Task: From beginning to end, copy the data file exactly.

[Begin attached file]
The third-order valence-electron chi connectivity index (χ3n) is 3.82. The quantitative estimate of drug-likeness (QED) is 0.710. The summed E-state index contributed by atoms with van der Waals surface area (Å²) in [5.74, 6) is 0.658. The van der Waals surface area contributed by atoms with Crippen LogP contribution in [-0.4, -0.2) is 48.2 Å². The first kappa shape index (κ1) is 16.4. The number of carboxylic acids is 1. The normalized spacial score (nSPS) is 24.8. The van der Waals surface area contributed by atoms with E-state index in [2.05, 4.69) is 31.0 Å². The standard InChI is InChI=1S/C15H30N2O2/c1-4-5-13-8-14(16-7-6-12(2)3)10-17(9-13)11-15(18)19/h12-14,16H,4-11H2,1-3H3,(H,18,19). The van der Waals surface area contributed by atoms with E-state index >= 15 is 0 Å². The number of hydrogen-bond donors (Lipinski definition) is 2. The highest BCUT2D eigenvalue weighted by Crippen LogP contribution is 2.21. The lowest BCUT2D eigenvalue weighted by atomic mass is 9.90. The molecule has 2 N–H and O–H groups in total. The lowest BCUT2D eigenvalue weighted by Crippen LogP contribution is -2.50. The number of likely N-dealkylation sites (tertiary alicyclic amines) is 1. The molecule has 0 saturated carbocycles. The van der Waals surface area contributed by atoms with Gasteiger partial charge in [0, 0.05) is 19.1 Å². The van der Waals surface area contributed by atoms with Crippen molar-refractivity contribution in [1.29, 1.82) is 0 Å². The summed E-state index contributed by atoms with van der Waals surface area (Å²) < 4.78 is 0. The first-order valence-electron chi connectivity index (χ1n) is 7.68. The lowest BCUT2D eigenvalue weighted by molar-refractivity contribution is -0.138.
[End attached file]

The third-order valence-electron chi connectivity index (χ3n) is 3.82. The quantitative estimate of drug-likeness (QED) is 0.710. The summed E-state index contributed by atoms with van der Waals surface area (Å²) in [5.74, 6) is 0.658. The van der Waals surface area contributed by atoms with Crippen LogP contribution in [-0.4, -0.2) is 48.2 Å². The first kappa shape index (κ1) is 16.4. The number of carboxylic acids is 1. The normalized spacial score (nSPS) is 24.8. The van der Waals surface area contributed by atoms with E-state index in [2.05, 4.69) is 31.0 Å². The standard InChI is InChI=1S/C15H30N2O2/c1-4-5-13-8-14(16-7-6-12(2)3)10-17(9-13)11-15(18)19/h12-14,16H,4-11H2,1-3H3,(H,18,19). The van der Waals surface area contributed by atoms with E-state index >= 15 is 0 Å². The number of hydrogen-bond donors (Lipinski definition) is 2. The highest BCUT2D eigenvalue weighted by Crippen LogP contribution is 2.21. The lowest BCUT2D eigenvalue weighted by atomic mass is 9.90. The molecule has 2 N–H and O–H groups in total. The lowest BCUT2D eigenvalue weighted by Crippen LogP contribution is -2.50. The number of likely N-dealkylation sites (tertiary alicyclic amines) is 1. The molecule has 0 saturated carbocycles. The van der Waals surface area contributed by atoms with Gasteiger partial charge in [0, 0.05) is 19.1 Å². The van der Waals surface area contributed by atoms with Crippen molar-refractivity contribution in [1.29, 1.82) is 0 Å². The summed E-state index contributed by atoms with van der Waals surface area (Å²) < 4.78 is 0. The first-order valence-electron chi connectivity index (χ1n) is 7.68. The lowest BCUT2D eigenvalue weighted by molar-refractivity contribution is -0.138.